|Subject: East Timor sees Australia sea
treaty in 2001
East Timor sees Australia sea treaty in 2001
LISBON, Feb 16 (Reuters) - East Timor expects to conclude a treaty with Australia defining a maritime border and sharing oil revenues between the two countries this year, Timorese economic spokesman Mari Alkatiri said on Friday.
Alkatiri reiterated East Timor's claims for the boundary to be drawn half-way across a stretch of sea known as the Timor Gap, giving the Asian territory the lion's share of oil revenues potentially worth hundreds of millions of dollars a year.
"We hope to able to conclude a treaty with Australia before independence, which means some time this year," said Alkatiri, economic spokesman for the Timorese National Resistance Council.
"I can affirm that Australia, in the last two informal rounds of talks we had, has shown herself to be more sensitive to our arguments," he added in Lisbon after signing an economic cooperation agreement with Portugal.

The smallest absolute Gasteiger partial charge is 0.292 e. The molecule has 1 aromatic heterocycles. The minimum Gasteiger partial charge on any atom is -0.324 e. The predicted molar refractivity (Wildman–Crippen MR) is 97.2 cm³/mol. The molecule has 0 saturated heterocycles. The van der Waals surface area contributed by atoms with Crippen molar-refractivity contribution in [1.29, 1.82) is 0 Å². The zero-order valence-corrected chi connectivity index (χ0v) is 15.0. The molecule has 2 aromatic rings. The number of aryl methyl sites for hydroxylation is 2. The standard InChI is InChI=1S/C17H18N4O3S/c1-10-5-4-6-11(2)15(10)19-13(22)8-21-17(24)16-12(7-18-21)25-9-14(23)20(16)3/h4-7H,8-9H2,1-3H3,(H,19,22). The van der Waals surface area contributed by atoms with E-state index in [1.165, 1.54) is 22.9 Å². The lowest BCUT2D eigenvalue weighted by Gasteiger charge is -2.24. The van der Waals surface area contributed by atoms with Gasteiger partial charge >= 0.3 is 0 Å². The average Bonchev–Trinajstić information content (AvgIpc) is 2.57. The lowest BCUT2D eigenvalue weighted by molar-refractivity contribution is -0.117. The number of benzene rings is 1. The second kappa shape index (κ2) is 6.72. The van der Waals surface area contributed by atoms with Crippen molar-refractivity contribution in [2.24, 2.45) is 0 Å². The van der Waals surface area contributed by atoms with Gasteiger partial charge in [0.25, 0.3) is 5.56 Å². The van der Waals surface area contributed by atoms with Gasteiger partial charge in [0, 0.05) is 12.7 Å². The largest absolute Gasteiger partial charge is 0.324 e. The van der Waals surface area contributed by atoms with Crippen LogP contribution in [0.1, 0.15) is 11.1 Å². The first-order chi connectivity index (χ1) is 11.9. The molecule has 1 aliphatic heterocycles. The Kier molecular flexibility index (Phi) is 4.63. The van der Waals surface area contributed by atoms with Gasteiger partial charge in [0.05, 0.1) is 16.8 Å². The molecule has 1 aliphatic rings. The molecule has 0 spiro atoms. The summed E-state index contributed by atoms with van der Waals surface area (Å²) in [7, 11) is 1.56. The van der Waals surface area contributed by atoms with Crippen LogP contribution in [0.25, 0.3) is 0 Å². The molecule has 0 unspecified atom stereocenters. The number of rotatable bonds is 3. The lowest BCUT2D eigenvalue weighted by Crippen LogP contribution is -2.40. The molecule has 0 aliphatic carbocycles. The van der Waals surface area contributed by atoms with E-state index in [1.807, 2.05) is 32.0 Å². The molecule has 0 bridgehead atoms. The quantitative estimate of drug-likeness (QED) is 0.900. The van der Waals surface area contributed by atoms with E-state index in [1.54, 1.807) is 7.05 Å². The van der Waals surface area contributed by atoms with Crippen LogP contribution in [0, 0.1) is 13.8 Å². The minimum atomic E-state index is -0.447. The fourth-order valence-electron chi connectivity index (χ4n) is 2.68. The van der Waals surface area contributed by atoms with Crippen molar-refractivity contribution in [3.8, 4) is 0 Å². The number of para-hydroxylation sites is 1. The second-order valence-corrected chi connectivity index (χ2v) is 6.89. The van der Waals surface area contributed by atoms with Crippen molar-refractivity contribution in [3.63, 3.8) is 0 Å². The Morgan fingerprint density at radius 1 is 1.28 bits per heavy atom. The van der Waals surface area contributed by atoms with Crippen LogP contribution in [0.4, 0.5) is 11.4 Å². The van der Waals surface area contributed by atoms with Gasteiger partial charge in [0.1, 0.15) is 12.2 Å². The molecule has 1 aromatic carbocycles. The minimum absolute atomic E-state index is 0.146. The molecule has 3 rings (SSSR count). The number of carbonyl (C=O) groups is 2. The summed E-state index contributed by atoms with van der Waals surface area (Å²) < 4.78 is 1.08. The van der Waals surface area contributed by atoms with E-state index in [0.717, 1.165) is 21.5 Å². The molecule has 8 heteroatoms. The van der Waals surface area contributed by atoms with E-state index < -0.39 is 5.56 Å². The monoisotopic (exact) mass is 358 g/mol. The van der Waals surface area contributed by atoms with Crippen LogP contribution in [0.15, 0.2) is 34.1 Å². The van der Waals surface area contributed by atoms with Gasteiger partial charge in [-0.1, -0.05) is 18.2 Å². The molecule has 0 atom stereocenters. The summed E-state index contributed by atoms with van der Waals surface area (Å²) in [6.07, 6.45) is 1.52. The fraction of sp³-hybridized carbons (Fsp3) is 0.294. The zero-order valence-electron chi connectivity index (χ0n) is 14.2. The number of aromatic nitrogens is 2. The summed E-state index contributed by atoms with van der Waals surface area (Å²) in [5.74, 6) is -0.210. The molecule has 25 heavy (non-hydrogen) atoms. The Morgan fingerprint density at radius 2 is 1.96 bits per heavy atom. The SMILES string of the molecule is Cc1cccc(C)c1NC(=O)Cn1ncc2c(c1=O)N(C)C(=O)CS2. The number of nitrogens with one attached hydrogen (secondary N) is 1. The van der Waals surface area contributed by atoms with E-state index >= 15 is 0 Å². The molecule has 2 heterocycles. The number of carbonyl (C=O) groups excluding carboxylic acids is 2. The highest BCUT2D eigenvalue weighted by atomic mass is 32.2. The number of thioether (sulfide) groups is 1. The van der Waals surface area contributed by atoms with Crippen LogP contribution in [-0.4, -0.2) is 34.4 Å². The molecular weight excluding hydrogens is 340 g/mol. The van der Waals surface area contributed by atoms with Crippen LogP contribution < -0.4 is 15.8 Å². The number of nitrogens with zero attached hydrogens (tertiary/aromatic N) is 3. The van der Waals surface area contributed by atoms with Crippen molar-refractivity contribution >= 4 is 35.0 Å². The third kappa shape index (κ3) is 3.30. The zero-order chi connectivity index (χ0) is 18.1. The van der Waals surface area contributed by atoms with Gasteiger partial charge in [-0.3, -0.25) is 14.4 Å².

No boundary is currently defined but oil revenues were shared equally between Australia and Indonesia -- which occupied East Timor from 1975 to 1999 -- under a 1991 treaty.
Since East Timor voted for independence in a 1999, the United Nations Transitional Administration in East Timor (UNTAET) took over Indonesia's position.
Alkatiri said the prior treaty had "no type of validity" for East Timor, which UNTAET is preparing for full independence.
"We assumed the terms temporarily, not so much for the countries involved, but for the multinational companies which are operating, to create stability," he said.
Alkatiri said international law favoured a half-way boundary, rather than the 50-50 share-out in the 1991 treaty.
"It (50-50) is a point that has been surpassed," Alkatiri said. He declined to say what current percentage of revenues had been agreed for Timor and said Timor would be flexible.
"We will be content with whatever is the final result of the negotiations," he said.
The 800,000 residents of the former Portuguese colony overwhelmingly voted in 1999 to end Indonesian rule.
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